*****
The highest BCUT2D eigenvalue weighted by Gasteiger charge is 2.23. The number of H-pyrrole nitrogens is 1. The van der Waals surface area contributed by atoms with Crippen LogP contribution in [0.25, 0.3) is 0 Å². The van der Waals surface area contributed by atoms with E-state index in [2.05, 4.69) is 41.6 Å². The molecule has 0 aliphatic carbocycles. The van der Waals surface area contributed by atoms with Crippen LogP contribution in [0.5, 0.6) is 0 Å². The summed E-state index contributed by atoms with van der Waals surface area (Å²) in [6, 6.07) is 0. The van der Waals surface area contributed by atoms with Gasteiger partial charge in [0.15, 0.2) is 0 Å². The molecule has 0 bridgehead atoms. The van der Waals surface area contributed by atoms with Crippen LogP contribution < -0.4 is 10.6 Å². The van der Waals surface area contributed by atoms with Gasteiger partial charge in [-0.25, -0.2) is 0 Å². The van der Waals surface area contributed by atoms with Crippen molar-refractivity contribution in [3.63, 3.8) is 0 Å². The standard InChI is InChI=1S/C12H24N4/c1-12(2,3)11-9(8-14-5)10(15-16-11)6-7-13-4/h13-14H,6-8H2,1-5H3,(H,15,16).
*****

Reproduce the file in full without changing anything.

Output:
The highest BCUT2D eigenvalue weighted by Gasteiger charge is 2.23. The number of H-pyrrole nitrogens is 1. The van der Waals surface area contributed by atoms with Crippen LogP contribution in [0.25, 0.3) is 0 Å². The van der Waals surface area contributed by atoms with E-state index in [2.05, 4.69) is 41.6 Å². The molecule has 0 aliphatic carbocycles. The van der Waals surface area contributed by atoms with Crippen LogP contribution in [0.5, 0.6) is 0 Å². The summed E-state index contributed by atoms with van der Waals surface area (Å²) in [6, 6.07) is 0. The van der Waals surface area contributed by atoms with Gasteiger partial charge in [0.15, 0.2) is 0 Å². The molecule has 0 bridgehead atoms. The van der Waals surface area contributed by atoms with Crippen LogP contribution < -0.4 is 10.6 Å². The van der Waals surface area contributed by atoms with Gasteiger partial charge in [-0.25, -0.2) is 0 Å². The van der Waals surface area contributed by atoms with Crippen molar-refractivity contribution in [3.63, 3.8) is 0 Å². The standard InChI is InChI=1S/C12H24N4/c1-12(2,3)11-9(8-14-5)10(15-16-11)6-7-13-4/h13-14H,6-8H2,1-5H3,(H,15,16).